Stinging nettles are one of nature’s most underrated wild foods. This seemingly hostile plant is understandably not most people's first thought when it comes to foraging, but it is rather surprisingly one of the most nutrient dense plants on the planet, and well worth getting to know a little better. Stinging nettles can usually be found at any point during the year, even during the depths of Winter. Their growth begins to gather speed during March, and it is from this point that they are considered prime for gathering. Once the plant begins to flower, the leaves should be avoided as they can become bitter and can cause internal irritation. We can however make good use of the seeds which, as a natural adaptogen, help the body regulate stress and combat fatigue. Once the plant has flowered and dropped their seeds, it's not uncommon for nettles to send out fresh new growth which can be (carefully) gathered and made use of once again. And don't worry, nettles lose their sting after they have been dried or cooked. You could try adding it to a stir-fry, or even frying it in butter as a side green, or cooking up a wonderful nettle soup.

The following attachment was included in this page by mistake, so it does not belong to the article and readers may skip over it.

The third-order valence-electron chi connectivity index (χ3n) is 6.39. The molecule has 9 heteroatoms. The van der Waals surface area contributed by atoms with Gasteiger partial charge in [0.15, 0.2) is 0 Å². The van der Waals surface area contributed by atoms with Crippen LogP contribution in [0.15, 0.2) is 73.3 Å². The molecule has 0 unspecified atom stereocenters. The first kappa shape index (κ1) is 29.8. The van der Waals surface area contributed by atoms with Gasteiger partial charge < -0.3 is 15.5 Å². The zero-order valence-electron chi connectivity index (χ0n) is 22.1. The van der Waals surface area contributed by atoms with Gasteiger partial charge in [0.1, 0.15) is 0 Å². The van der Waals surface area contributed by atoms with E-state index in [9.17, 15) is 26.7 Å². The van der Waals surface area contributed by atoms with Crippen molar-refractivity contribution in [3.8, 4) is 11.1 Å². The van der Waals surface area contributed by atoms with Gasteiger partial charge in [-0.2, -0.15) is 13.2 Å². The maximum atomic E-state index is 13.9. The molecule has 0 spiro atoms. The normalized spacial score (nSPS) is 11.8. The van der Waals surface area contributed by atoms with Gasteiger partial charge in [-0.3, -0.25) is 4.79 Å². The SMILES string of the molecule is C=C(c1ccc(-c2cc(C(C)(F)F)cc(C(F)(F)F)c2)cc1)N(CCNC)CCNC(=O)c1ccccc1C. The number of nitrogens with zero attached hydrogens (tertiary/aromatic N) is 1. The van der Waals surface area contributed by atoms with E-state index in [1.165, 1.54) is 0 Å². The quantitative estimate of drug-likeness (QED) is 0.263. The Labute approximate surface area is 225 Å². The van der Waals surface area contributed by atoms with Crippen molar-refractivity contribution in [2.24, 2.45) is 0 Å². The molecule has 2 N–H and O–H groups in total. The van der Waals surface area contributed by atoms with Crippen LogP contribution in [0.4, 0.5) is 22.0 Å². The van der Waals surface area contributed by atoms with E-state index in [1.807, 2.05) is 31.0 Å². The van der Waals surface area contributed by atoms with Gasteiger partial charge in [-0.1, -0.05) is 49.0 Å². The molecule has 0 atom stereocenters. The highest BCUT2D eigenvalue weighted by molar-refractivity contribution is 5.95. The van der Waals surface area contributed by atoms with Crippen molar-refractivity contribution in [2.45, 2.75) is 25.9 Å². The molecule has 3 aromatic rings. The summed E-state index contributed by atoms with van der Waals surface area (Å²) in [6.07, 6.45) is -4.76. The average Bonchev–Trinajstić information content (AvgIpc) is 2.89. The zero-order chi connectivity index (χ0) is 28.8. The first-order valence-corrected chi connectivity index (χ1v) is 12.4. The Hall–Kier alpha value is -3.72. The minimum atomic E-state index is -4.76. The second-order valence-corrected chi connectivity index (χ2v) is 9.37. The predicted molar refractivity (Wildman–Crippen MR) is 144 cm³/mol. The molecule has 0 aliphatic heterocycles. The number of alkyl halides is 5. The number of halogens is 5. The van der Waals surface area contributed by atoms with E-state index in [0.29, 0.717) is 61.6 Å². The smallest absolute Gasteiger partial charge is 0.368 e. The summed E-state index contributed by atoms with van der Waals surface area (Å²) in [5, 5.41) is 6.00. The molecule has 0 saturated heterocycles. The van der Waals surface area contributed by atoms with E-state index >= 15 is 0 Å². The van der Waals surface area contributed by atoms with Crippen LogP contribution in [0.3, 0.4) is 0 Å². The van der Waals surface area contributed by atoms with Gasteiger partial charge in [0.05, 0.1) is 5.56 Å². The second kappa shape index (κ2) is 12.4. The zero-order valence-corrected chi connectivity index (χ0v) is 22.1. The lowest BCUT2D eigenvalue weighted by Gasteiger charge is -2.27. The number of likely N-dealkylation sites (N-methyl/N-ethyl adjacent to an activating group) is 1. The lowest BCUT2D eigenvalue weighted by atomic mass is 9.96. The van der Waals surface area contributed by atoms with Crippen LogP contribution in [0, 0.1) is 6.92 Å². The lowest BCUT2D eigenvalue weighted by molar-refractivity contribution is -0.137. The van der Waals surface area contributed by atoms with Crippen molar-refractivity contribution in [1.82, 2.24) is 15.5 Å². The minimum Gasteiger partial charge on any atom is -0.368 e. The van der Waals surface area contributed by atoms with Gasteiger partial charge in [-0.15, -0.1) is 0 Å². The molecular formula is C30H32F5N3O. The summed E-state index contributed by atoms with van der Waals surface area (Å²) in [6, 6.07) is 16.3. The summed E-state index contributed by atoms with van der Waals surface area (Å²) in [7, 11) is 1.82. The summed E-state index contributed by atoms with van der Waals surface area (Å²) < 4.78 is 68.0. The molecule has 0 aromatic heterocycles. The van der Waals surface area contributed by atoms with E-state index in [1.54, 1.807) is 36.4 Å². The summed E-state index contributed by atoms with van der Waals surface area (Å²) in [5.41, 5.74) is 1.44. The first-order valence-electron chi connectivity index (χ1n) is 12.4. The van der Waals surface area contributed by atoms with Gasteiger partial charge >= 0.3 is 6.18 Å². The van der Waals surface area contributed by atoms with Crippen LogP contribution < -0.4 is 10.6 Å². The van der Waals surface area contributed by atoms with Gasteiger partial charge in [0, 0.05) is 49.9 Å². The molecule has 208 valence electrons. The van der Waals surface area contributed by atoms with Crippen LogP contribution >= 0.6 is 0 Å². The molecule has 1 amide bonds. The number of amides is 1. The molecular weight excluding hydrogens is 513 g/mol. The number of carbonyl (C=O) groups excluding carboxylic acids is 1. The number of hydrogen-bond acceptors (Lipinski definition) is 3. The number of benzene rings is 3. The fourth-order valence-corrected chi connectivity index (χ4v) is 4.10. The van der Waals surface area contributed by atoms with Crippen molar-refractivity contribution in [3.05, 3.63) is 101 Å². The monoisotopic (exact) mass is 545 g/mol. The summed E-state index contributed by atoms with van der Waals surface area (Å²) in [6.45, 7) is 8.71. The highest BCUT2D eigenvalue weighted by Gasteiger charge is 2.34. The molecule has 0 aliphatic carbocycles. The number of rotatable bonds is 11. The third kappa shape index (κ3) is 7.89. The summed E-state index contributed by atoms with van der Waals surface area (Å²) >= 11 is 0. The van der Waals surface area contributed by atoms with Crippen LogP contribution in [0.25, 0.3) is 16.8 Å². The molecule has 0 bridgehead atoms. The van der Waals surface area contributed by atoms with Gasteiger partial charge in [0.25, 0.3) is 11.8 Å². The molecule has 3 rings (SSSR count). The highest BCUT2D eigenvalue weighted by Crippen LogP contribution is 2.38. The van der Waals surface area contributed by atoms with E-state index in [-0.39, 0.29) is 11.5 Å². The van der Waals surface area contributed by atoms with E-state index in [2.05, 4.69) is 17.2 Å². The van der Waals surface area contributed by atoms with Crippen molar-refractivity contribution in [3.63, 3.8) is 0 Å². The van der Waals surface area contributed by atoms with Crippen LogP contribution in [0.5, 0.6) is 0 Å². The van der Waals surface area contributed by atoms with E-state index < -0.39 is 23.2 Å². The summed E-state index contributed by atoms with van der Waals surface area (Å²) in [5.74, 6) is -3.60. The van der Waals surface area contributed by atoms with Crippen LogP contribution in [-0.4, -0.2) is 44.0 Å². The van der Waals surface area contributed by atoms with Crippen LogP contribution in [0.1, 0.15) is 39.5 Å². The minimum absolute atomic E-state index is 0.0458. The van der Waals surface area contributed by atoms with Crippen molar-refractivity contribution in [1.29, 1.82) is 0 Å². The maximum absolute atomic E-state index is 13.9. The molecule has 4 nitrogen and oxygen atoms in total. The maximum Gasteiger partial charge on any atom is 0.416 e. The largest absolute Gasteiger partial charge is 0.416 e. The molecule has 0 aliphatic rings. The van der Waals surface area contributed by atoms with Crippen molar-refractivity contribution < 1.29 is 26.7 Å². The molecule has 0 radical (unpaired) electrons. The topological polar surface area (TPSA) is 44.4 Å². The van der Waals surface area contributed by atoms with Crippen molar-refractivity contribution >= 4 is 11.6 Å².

All rosehips are considered edible, and we’re fortunate to have a few different varieties of wild roses in the UK from the plump and juicy Japanese Rose, to the hardy Dog Rose which holds onto its rosehips all Winter long. They are incredibly high in Vitamin C and are traditionally used to make medicinal syrups to ward off winter colds and flu. They are quite sweet tasting and make excellent additions to jams, jellies and teas, and as the hardier rosehips remain on the vines for some time, they last well after almost all of the other fruits have disappeared from the hedgerose. Wild roses are a common sight in most hedgerows and woodlands, their vines usually leaping out away from the hedge, harbouring some pretty intense thorns. Although cultivated roses come in many different colours, wild roses typically have white or pink petals and the rosehips are usually red or black depending on the variety. All rosehips contain seeds which must be removed before eating as they are covered in small, coarse hairs which can cause digestive irritation, but if you’re gathering rosehips to make syrups or jellies, this step can be skipped as the fruit pulp is removed later.